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Top 5 Shock Jock Shows of the 90s

During the 90s America was going through a change.  People were becoming rebellious against a more reserved popular culture in favor of main-stream acceptance of more graphic language, sexuality, and violence in mass media.  For the younger generation that grew up with the internet in their front pocket and can find the most insane things within seconds, it's kind of hard to understand just what it was like.  For guys like me, coming of age in the 1990s when the Federal Communications Commission (FCC) still had a pretty tight grip on "decency" guidelines for television, radio, and movies, things seemed a little restricted you might say.  As a teenager with countless hours spent driving my car around listening to the radio, however, societal changes were palpable.  One of the major forces behind such change, whether it be the blue-collar stiff on the job site or a growing teenager like myself was the boom of talk radio shock jocks.

Often referred to as "Boobs and Beer Talk", but officially called "Hot Talk" in the radio world, shock jocks would entertain listeners using humor and exaggeration that some portions of the listening audience likely would find offensive.  The talk show hosts would use "theater of the mind" style radio tricks to excite and rile up the listeners making themselves the radio dial's equivalent to a tabloid magazine.   Around the turn of the century, shock jocks pretty much disappeared.  Why did it end so suddenly, though?

I could opine for hours about "woke" fake outrage cancel culture that ruined it... but that only tells part of the story.  Janet Jackson and Justin Timberlake's Superbowl Half Time show and the following manufactured national crisis certainly didn't help either.  With the creation of pay service satellite radio SiriusXM who broadcasts without the FCC's language restrictions certainly pulled the rug out from under most hot talk formats across the country.

However, I'd place the bulk of the blame on the advancement of the internet.  Nothing was shocking anymore and the allure of guys on the radio saying risque things became old and stale.  Why listen to a guy brag about his night out "scoring with chicks" when you can swipe left or right on your phone and do the same or better with your Friday night from the comfort of your easy chair?

Some of my fondest memories include my time spent listening to these types of shows.  I've made many friends who were hot talk fans, both online and in real life.  There were times in college where we'd sit in the car in the parking lot laughing hysterically for what seemed like forever waiting for a commercial break so we could sprint into the dorms and crank up the radio there without missing anything.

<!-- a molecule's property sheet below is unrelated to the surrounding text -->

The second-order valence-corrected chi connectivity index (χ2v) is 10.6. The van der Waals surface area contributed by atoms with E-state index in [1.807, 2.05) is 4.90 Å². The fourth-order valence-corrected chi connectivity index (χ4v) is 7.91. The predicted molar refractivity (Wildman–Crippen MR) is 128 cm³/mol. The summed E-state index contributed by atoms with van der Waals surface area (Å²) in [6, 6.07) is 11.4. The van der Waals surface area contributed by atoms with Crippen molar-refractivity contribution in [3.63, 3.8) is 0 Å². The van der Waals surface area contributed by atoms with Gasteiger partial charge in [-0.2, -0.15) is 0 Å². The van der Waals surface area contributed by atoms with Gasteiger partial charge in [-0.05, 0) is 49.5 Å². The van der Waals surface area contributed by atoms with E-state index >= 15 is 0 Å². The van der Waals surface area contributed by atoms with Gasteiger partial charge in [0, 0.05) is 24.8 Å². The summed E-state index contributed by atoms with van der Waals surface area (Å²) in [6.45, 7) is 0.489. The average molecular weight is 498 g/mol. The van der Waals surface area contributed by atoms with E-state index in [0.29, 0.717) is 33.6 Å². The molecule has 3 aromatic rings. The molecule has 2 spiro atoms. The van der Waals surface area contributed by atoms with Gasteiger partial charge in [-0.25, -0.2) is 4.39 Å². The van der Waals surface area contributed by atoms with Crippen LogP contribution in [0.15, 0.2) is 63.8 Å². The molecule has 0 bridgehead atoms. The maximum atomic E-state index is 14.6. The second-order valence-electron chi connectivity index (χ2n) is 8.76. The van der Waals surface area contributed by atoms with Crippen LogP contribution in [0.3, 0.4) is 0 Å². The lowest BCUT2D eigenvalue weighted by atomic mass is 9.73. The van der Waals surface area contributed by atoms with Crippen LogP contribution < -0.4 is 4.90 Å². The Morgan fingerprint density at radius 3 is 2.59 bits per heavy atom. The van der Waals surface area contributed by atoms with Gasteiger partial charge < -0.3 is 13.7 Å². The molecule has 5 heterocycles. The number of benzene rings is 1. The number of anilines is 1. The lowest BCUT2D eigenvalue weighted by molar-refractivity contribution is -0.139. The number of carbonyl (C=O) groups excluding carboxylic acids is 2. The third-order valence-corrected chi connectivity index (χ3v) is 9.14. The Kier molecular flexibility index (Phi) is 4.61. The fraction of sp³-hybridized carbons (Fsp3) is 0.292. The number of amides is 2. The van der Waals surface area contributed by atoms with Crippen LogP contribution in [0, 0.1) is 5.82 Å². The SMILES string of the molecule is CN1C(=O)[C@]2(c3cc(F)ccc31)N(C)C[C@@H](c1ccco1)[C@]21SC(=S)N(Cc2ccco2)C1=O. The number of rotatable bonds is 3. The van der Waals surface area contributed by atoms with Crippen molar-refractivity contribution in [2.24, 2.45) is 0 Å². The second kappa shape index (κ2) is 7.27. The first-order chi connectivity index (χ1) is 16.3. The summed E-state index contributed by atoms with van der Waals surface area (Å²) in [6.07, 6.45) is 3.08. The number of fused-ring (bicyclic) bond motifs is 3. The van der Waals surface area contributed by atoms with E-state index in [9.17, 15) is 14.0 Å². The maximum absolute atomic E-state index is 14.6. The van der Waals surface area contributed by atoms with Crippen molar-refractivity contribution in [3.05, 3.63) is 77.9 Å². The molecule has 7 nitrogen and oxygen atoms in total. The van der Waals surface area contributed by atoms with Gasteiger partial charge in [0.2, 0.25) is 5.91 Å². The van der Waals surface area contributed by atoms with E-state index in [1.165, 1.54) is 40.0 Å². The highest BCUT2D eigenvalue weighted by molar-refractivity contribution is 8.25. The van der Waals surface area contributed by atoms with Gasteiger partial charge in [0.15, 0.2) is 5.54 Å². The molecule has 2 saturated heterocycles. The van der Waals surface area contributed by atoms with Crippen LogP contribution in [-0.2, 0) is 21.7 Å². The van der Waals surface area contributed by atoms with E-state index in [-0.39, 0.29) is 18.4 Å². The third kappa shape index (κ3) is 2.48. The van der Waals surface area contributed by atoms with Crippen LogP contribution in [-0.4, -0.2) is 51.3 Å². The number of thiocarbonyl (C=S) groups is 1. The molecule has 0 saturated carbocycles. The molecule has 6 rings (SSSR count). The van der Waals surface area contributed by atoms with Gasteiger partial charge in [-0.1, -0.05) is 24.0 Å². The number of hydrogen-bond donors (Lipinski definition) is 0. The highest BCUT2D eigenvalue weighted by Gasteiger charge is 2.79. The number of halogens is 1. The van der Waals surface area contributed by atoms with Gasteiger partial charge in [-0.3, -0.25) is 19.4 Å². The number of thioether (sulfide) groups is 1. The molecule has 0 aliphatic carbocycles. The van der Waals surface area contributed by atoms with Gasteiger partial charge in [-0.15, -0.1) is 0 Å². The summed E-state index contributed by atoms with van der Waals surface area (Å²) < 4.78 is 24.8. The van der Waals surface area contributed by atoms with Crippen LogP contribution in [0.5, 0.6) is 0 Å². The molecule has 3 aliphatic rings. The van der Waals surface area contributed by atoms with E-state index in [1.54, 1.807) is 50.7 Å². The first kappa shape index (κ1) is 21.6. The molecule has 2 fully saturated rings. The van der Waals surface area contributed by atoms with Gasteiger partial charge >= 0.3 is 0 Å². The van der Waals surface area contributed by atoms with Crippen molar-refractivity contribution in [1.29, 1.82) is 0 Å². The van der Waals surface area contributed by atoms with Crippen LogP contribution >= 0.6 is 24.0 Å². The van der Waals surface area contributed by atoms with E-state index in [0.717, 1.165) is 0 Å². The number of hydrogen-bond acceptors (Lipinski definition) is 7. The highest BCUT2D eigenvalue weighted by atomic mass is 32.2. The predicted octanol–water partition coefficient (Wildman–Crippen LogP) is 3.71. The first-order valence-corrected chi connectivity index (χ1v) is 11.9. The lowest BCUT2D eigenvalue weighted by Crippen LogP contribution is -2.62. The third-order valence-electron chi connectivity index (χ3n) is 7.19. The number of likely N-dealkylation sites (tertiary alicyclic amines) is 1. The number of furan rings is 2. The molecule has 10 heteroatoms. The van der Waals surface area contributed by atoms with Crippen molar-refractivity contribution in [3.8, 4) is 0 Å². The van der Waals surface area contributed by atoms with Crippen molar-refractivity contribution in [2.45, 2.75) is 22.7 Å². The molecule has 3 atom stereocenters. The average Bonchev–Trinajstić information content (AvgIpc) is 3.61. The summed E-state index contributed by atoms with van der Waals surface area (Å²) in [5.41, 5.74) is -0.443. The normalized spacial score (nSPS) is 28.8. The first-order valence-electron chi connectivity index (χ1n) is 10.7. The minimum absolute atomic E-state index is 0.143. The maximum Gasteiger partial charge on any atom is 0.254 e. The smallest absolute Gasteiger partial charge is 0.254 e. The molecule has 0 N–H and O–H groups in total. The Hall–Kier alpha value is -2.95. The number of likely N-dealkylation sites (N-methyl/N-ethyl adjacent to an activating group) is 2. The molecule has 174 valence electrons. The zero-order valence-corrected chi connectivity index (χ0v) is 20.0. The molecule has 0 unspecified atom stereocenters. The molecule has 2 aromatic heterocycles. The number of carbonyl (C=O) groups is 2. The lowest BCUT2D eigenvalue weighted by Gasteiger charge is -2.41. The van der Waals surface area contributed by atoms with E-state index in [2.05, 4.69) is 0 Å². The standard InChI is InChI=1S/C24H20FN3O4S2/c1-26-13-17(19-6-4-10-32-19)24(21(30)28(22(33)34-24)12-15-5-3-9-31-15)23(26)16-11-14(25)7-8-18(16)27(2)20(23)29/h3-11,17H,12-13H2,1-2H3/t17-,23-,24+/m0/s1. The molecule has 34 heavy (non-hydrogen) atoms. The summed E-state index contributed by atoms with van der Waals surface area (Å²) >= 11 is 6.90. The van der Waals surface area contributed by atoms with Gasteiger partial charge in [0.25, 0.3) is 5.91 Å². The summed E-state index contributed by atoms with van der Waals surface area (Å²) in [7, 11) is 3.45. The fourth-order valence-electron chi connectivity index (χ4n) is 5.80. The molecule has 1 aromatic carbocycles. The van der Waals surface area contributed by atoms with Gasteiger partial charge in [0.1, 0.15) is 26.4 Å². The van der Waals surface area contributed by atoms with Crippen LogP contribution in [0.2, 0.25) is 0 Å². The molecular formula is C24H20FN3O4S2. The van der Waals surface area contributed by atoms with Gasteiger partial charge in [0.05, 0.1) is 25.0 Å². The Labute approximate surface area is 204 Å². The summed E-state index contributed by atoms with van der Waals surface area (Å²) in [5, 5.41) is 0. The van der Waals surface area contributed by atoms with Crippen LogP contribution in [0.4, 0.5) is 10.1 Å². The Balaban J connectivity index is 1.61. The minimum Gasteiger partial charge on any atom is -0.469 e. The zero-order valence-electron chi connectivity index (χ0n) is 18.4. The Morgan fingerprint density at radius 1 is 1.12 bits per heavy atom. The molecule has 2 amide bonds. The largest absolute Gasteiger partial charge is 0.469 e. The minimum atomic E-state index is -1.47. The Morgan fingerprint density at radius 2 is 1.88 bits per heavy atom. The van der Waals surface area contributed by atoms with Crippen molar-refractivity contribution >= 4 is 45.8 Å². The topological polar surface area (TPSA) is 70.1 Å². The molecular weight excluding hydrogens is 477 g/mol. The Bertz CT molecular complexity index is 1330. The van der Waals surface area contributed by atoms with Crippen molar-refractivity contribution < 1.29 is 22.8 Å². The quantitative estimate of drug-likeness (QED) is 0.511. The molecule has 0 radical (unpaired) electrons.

I've been reminiscing a lot about that time period of the 90s lately and I figured what better way to expand on that than to take a fun look back at a national phenomenon with my list of the Top 5 Shock Jocks of the 90s!

5.  The Tom Leykis Show - One of the few nationally famous West Coast shock jocks, Tom affirms my belief that the gritty shock jock culture was mostly an East Coast thing.  In 1994 he started "The Tom Leykis Show" based out of KLSX in Los Angeles and became syndicated across the US as a mostly political talk show that he called the liberal counterpart to Rush Limbaugh.  Around 1997 his show toned down the political chatter in favor of talking about lifestyle topics for young men:  women, sports, cars, and money.  His show continued on in various forms as the stations underwent format changes, flipping back and forth from the political to the male-focused topics.  In 2009 his home station flipped from Talk to Top 40 and he retired from radio.  He returned in 2012 launching his own podcast that ran on crowdfunding until 2018 when he again retired from broadcasting.

4.  The Ron and Ron Show - Stand up club owner Ron Bennington and veteran radio DJ Ron Diaz teamed up in the early '90s to form the extremely popular Florida based show "Ron and Ron."  Based out of WYNF in Tampa Bay, and heard in several markets across the country, Ron and Ron may be most famous for earning national attention when they antagonized an inebriated Don Johnson (Miami Vice) into a profanity-filled screaming match.  The duo may perhaps even more infamous for their extremely successful series of live shows titled "Let the Puppies Breath" which sold thousands of copies and is considered the precursor to the "Girls Gone Wild" X rated series. 

The show came to an end in 1995 when Ron Diaz retired to take care of his ill wife.  Ron Bennington eventually moved on with sidekick Fez Whately to New York City under the name "Ron and Fez Dot Com" as a take on the Dot Com boom of the late '90s.  The show eventually morphed into the "Ron and Fez Show" and bounced around from New York to Washington DC with a limited syndication deal before eventually making their way to XM Radio.  Fez left the show in 2015 to deal with his own mental health issues while Ron continues at SiriusXM alongside his daughter Gail with a much tamer pop culture-based show titled "Bennington."

3.  LoveLine with Dr. Drew and Adam Carolla -  This is arguably the least "shock-jockey" of the shows on the list and I hesitate to include it here but I spent many nights in high school listening to this show and any time we were out at night in college it was guaranteed to be on in the car.  LoveLine was a nationally syndicated show that focused on topics and conversations most other shows wouldn't even think of touching with a ten-foot pole.  Geared towards high school and college students with raging hormones, Dr. Drew Pinsky and Adam Carolla covered topics ranging from safe sex to relationship advice and more.